“Gentlemen, I thank you for the promotion, but I have to defer. I don’t understand why you have chosen me for this task.” This was the Colonel’s voice.
“General,” the other voice replied in a formal tone. “Your previous experience in counter-insurgency in the Indian Army would serve us well.”
So the Colonel had been promoted to a General, Mahesh thought. And what was Kilo Sera 2?
“Alright, gentlemen.” Mahesh heard glasses clinking. “I will take on the task of co-coordinating Kilo Sera 2. Along with others, of course.”
The door opened, and Mahesh stepped back. The Colonel marched out without a glance to either side. Mahesh looked in and saw the men saluting as he left.
The following Saturday, a grand party took place to celebrate the Colonel’s promotion. Men in military uniform, and women in pretty saris, milled around. The bar overflowed with whiskey and wine. Small burners heated large trays of mutton curry, tandoori chicken, a buttery pulao, three kinds of vegetable dishes, and a side table full of pickles. On a side table, a smiling man in a topi cap handed out sikarni, a thickened yogurt scented with saffron, cinnamon and cardamom. Mahesh had seconds, and then thirds of the delicious sikarni. The server didn’t seemed to mind, so he considered taking a forth portion. The conversation was upbeat, although the edginess that surrounded the men was unmistakable. Men stood in clumps, and the word “Maoist” cropped up often.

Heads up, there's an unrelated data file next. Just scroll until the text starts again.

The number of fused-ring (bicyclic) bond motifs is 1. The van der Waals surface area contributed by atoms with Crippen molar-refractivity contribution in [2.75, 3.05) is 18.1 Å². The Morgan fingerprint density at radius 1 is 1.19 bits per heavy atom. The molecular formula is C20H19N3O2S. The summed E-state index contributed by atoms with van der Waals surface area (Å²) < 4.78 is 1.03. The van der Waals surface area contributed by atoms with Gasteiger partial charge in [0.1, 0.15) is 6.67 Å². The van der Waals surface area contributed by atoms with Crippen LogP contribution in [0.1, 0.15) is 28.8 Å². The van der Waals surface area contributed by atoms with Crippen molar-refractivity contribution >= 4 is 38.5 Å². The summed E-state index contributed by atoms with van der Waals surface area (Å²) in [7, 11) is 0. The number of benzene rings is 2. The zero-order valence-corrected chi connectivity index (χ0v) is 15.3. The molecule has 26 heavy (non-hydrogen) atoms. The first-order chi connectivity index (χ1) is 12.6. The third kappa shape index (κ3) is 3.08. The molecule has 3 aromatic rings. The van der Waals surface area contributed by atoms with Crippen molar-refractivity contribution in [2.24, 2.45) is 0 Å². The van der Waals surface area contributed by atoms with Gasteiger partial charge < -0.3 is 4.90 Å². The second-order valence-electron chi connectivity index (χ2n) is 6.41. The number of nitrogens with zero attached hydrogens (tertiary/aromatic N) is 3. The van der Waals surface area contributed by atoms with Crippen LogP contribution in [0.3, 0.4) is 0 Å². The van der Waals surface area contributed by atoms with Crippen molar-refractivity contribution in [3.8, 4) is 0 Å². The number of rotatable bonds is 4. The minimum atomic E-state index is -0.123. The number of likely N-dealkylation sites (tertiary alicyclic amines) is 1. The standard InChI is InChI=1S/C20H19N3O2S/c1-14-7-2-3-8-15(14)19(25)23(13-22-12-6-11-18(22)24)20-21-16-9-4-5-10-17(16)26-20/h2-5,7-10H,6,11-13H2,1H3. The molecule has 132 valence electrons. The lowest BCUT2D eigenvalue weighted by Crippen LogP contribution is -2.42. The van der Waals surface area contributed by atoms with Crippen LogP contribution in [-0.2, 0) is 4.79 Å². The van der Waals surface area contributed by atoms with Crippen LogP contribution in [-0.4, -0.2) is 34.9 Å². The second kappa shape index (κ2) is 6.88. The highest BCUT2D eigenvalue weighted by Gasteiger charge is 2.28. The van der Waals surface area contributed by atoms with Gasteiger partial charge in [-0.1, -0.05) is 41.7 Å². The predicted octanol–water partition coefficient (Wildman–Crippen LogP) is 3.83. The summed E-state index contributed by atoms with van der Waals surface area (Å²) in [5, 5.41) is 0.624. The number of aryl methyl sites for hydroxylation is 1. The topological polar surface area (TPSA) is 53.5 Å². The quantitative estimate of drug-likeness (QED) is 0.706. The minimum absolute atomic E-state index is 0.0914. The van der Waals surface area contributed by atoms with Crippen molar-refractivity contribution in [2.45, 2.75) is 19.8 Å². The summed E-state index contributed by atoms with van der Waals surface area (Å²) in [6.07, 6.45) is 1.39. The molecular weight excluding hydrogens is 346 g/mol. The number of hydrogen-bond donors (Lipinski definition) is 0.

“Congratulations on your promotion, General.” Mahesh, satiated with his fourth bowl of sikarni, gave him a salute.
“Thank you, Mahesh. And you on your results. First division, I heard,” the General said. He smiled. This old man already knows I passed my exams in the middle of this busy week, thought Mahesh. The old man, it appeared, knew everything long before ordinary men.